A multidisciplinary approach to landslide monitoring in the Arctic: Case study of the March 2018 ML 1.9 seismic event near the Karrat 2017 landslide

  • Kristian Svennevig Geological Survey of Denmark and Greenland, Øster Voldgade 10, DK-1350 Copenhagen K, Denmark
  • Anne Munck Solgaard Geological Survey of Denmark and Greenland, Øster Voldgade 10, DK-1350 Copenhagen K, Denmark
  • Sara Salehi Geological Survey of Denmark and Greenland, Øster Voldgade 10, DK-1350 Copenhagen K, Denmark
  • Trine Dahl-Jensen Geological Survey of Denmark and Greenland, Øster Voldgade 10, DK-1350 Copenhagen K, Denmark
  • John Peter Merryman Boncori DTU Space, National Space Institute, Technical University of Denmark, Ørsteds Plads, 2800 Lyngby, Denmark
  • Tine B. Larsen Geological Survey of Denmark and Greenland, Øster Voldgade 10, DK-1350 Copenhagen K, Denmark
  • Peter H. Voss Geological Survey of Denmark and Greenland, Øster Voldgade 10, DK-1350 Copenhagen K, Denmark
Keywords: Karrat Landslide, Arctic, Seismic, Sentenial, Greenland

Abstract

The landslide of 17 June 2017 at Karrat Fjord, central West Greenland, triggered a tsunami that caused four fatalities. The catastrophe highlighted the need for a better understanding of landslides in Greenland and initiated a recent nation-wide landslide screening project led by the Geological Survey of Denmark and Greenland (GEUS; see also Svennevig (2019) this volume).

This paper describes an approach for compiling freely available data to improve GEUS’ capability to monitor active landslides in remote areas of the Arctic in near real time. Data include seismological records, space borne Synthetic Aperture Radar (SAR) data and multispectral optical satellite imagery. The workflow was developed in 2018 as part of a collaboration between GEUS and scientists from the Technical University of Denmark (DTU). This methodology provides a model through which GEUS will be able to monitor active landslides and provide relevant knowledge to the public and authorities in the event of future landslides that pose a risk to human life and infrastructure in Greenland.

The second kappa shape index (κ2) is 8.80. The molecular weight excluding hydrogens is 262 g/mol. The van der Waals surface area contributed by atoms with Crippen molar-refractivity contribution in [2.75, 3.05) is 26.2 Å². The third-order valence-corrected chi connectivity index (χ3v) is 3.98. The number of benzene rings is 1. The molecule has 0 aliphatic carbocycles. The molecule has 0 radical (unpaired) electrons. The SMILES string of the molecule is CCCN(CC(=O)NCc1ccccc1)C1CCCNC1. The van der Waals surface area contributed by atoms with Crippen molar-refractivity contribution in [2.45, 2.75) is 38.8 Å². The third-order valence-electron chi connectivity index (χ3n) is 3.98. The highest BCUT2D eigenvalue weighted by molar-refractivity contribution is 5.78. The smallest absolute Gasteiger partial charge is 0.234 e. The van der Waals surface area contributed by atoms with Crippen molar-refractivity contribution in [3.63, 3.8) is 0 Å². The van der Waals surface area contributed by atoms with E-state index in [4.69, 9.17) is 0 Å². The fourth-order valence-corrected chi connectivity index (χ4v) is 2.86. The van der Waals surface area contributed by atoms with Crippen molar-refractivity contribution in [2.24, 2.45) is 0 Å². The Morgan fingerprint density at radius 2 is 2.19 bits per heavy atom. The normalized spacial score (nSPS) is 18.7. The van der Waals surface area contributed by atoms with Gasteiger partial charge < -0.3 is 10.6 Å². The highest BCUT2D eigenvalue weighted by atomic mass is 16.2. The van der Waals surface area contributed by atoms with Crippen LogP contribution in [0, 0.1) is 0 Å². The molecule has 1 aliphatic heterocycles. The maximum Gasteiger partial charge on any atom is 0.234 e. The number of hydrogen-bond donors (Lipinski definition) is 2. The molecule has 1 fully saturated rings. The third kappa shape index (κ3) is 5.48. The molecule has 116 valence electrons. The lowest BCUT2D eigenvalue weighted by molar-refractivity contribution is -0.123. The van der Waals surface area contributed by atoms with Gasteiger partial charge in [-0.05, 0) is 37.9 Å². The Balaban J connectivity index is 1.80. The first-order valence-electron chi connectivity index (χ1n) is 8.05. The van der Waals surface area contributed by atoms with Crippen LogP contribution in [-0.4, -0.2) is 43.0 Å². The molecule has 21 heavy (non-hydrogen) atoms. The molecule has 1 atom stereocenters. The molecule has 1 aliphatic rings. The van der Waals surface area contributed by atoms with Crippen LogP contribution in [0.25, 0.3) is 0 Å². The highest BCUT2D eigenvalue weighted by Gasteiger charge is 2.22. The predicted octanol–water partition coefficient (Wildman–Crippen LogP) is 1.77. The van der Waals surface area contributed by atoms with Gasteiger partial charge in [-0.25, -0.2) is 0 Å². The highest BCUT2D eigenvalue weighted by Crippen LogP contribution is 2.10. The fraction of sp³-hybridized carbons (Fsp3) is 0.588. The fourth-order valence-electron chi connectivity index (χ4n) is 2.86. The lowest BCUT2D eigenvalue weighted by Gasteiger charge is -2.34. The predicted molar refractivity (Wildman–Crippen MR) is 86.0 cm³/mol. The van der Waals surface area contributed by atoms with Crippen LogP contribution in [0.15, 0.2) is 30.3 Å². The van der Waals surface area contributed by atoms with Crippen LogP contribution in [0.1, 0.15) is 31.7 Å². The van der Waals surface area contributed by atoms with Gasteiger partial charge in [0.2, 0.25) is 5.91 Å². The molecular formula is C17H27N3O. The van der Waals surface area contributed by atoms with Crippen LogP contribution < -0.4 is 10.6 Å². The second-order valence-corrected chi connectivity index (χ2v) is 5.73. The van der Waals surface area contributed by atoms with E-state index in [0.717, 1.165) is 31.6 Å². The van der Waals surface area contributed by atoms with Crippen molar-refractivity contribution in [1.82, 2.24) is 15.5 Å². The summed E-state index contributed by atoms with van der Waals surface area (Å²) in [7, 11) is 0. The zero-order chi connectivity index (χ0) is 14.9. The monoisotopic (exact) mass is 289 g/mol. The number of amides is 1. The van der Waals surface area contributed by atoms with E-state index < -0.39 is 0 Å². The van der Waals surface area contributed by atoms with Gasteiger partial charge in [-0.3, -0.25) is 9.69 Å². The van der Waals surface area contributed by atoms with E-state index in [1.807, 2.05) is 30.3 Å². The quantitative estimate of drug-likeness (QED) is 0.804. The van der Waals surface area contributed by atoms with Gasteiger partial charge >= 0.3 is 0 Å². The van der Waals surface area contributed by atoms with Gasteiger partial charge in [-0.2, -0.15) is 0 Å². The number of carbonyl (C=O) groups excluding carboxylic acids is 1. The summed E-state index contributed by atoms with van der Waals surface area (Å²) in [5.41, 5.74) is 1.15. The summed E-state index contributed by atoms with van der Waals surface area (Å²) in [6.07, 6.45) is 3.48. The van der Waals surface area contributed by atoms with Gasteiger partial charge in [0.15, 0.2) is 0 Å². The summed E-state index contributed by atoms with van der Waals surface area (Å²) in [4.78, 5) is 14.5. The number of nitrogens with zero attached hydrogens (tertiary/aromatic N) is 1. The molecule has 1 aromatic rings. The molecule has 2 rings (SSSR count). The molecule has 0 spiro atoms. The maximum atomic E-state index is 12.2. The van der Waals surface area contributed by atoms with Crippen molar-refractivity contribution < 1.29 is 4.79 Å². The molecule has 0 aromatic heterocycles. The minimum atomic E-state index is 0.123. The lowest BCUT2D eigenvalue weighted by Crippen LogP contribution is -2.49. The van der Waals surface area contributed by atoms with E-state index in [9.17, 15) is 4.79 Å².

We use a minor event on 26 March 2018, near the site of the Karrat 2017 landslide, as a case study to demonstrate 1) the value of multidisciplinary approaches and 2) that the area around the landslide has continued to be periodically active since the main landslide in 2017.

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Published
2019-07-01
How to Cite
Svennevig, K., Munck Solgaard, A., Salehi, S., Dahl-Jensen, T., Merryman Boncori, J. P., Larsen, T. B., & Voss, P. H. (2019). A multidisciplinary approach to landslide monitoring in the Arctic: Case study of the March 2018 ML 1.9 seismic event near the Karrat 2017 landslide. GEUS Bulletin, 43. https://doi.org/10.34194/GEUSB-201943-02-08
Section
RESEARCH ARTICLE | SHORT

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